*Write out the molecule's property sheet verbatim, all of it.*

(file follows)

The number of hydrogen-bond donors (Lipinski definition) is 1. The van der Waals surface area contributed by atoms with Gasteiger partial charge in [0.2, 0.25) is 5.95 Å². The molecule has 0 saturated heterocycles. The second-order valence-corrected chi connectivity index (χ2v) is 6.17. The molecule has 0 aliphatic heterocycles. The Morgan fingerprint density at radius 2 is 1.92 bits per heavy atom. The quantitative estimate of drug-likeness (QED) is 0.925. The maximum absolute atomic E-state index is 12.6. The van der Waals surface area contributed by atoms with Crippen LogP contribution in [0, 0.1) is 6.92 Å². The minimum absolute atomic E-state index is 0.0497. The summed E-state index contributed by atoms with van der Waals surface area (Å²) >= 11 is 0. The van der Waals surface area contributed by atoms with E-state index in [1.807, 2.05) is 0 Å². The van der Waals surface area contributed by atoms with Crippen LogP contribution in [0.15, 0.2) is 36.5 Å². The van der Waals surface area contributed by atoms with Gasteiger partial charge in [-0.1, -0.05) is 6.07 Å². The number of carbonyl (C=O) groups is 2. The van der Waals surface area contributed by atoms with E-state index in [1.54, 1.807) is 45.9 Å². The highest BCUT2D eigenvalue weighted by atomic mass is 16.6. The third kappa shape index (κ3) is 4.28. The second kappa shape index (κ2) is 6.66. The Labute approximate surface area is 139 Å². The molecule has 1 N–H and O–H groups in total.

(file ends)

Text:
The number of hydrogen-bond donors (Lipinski definition) is 1. The van der Waals surface area contributed by atoms with Gasteiger partial charge in [0.2, 0.25) is 5.95 Å². The molecule has 0 saturated heterocycles. The second-order valence-corrected chi connectivity index (χ2v) is 6.17. The molecule has 0 aliphatic heterocycles. The Morgan fingerprint density at radius 2 is 1.92 bits per heavy atom. The quantitative estimate of drug-likeness (QED) is 0.925. The maximum absolute atomic E-state index is 12.6. The van der Waals surface area contributed by atoms with Crippen LogP contribution in [0, 0.1) is 6.92 Å². The minimum absolute atomic E-state index is 0.0497. The summed E-state index contributed by atoms with van der Waals surface area (Å²) >= 11 is 0. The van der Waals surface area contributed by atoms with E-state index in [1.807, 2.05) is 0 Å². The van der Waals surface area contributed by atoms with Crippen LogP contribution in [0.15, 0.2) is 36.5 Å². The van der Waals surface area contributed by atoms with Gasteiger partial charge in [-0.1, -0.05) is 6.07 Å². The number of carbonyl (C=O) groups is 2. The van der Waals surface area contributed by atoms with E-state index in [1.54, 1.807) is 45.9 Å². The highest BCUT2D eigenvalue weighted by atomic mass is 16.6. The third kappa shape index (κ3) is 4.28. The second kappa shape index (κ2) is 6.66. The Labute approximate surface area is 139 Å². The molecule has 1 N–H and O–H groups in total.